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Case Study #1 Brittany 16 months old, failure to walk independently:
Brittany IS cruising. Cruising means she is walking around holding onto the furniture; however, she reverts to crawling when she no longer has a stable object to hold onto.
In addition, all her other developmental milestones have been met pretty much on time.
Looking at this clinical picture, I do not see a neuromuscular issue with Brittany. Therefore, it is reasonable to wait a couple of months.
Early Intervention evaluation with P.T. is not a bad idea. And it will take time to get her evaluated, thus putting in a referral now would not hurt.
There is another issue to consider with Brittany. Brittany is in the 75th percentile for weight. This makes her overweight. She is drinking 24 oz. of whole milk and eating table food. Clearly, she is being set-up for childhood obesity.
Childhood obesity impacts the physical ability of children who do not develop strong muscles due to the exertion of moving too much weight. Brittany is on this path.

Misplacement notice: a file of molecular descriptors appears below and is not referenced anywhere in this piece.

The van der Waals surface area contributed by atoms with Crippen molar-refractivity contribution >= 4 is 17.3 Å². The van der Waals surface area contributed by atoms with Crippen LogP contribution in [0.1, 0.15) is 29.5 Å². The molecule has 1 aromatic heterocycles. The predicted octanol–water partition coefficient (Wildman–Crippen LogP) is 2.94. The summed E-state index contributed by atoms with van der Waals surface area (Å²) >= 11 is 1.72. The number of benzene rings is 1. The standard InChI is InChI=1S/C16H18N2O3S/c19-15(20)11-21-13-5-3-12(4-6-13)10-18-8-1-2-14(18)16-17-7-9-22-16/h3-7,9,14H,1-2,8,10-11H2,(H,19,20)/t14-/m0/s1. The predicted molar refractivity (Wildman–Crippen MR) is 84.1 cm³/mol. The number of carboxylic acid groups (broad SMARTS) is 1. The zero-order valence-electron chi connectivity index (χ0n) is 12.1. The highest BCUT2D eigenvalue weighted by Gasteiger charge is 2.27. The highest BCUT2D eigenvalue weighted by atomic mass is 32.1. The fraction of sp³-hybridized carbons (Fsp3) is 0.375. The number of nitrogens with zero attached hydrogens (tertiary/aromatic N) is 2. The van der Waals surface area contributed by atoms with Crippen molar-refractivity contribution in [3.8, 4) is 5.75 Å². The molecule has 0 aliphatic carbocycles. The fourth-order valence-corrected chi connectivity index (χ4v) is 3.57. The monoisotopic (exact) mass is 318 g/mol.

Her mother needs to reduce the amount of whole milk she is eating, and a careful diet journal of what Brittany is eating needs to be implemented.
Please also note: A clinician who suspects a developmental delay should never wait to act upon it without good cause. If Brittany was not cruising at this age, Brittanys inability to walk must be investigate in its earliest presentation
(Dosman, Andrews & Goulden, 2012). There is an argument to be made that at 16 months we could wait for her 18- month visit before deciding. However, if at her 18-month visit she remains non-ambulatory then the FNP MUST act.
According to the American Academy of Pediatricians:
“All children with suspected neuromotor delay should be referred to early intervention or special education resources. Additionally, concurrent referrals should be made to physical and/or occupational therapists while diagnostic investigations are proceeding.29 Even when a specific neuromotor diagnosis has not been identified, children with motor delays benefit from educationally and medically based therapies” (American Academy of Pediatrics, 2017, Resources para 1).